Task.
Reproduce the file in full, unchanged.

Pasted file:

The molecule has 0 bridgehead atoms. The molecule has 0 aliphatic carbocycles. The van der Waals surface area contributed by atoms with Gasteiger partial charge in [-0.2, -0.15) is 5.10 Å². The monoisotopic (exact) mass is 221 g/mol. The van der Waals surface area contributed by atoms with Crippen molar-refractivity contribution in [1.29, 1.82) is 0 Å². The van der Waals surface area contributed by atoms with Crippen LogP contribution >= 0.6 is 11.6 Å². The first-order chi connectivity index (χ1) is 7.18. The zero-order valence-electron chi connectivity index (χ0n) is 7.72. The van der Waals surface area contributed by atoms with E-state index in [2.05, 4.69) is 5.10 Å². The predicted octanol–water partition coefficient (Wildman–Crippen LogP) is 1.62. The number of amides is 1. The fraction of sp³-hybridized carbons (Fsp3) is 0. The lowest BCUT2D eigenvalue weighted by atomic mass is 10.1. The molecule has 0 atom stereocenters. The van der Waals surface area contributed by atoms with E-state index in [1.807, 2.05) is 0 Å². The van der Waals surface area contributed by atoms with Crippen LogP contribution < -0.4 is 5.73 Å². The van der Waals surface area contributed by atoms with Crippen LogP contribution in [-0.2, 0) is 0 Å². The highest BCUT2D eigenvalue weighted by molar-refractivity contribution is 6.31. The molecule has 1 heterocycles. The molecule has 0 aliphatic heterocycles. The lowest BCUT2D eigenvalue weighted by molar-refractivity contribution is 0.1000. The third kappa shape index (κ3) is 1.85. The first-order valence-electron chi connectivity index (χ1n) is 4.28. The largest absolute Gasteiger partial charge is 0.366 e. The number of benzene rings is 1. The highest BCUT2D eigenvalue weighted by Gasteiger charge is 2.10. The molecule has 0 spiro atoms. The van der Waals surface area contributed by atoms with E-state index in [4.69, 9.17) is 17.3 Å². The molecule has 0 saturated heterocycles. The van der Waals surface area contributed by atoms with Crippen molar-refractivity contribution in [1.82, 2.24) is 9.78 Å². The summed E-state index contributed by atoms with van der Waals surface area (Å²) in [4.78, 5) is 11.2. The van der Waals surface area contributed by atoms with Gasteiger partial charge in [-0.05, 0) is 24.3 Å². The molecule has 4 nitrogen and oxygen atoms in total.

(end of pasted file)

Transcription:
The molecule has 0 bridgehead atoms. The molecule has 0 aliphatic carbocycles. The van der Waals surface area contributed by atoms with Gasteiger partial charge in [-0.2, -0.15) is 5.10 Å². The monoisotopic (exact) mass is 221 g/mol. The van der Waals surface area contributed by atoms with Crippen molar-refractivity contribution in [1.29, 1.82) is 0 Å². The van der Waals surface area contributed by atoms with Crippen LogP contribution >= 0.6 is 11.6 Å². The first-order chi connectivity index (χ1) is 7.18. The zero-order valence-electron chi connectivity index (χ0n) is 7.72. The van der Waals surface area contributed by atoms with E-state index in [2.05, 4.69) is 5.10 Å². The predicted octanol–water partition coefficient (Wildman–Crippen LogP) is 1.62. The number of amides is 1. The fraction of sp³-hybridized carbons (Fsp3) is 0. The lowest BCUT2D eigenvalue weighted by atomic mass is 10.1. The molecule has 0 atom stereocenters. The van der Waals surface area contributed by atoms with E-state index in [1.807, 2.05) is 0 Å². The van der Waals surface area contributed by atoms with Crippen LogP contribution < -0.4 is 5.73 Å². The van der Waals surface area contributed by atoms with Crippen LogP contribution in [-0.2, 0) is 0 Å². The highest BCUT2D eigenvalue weighted by molar-refractivity contribution is 6.31. The molecule has 1 heterocycles. The molecule has 0 aliphatic heterocycles. The lowest BCUT2D eigenvalue weighted by molar-refractivity contribution is 0.1000. The third kappa shape index (κ3) is 1.85. The first-order valence-electron chi connectivity index (χ1n) is 4.28. The largest absolute Gasteiger partial charge is 0.366 e. The number of benzene rings is 1. The highest BCUT2D eigenvalue weighted by Gasteiger charge is 2.10. The molecule has 0 spiro atoms. The van der Waals surface area contributed by atoms with E-state index in [4.69, 9.17) is 17.3 Å². The molecule has 0 saturated heterocycles. The van der Waals surface area contributed by atoms with Crippen molar-refractivity contribution in [1.82, 2.24) is 9.78 Å². The summed E-state index contributed by atoms with van der Waals surface area (Å²) in [4.78, 5) is 11.2. The van der Waals surface area contributed by atoms with Gasteiger partial charge in [-0.05, 0) is 24.3 Å². The molecule has 4 nitrogen and oxygen atoms in total.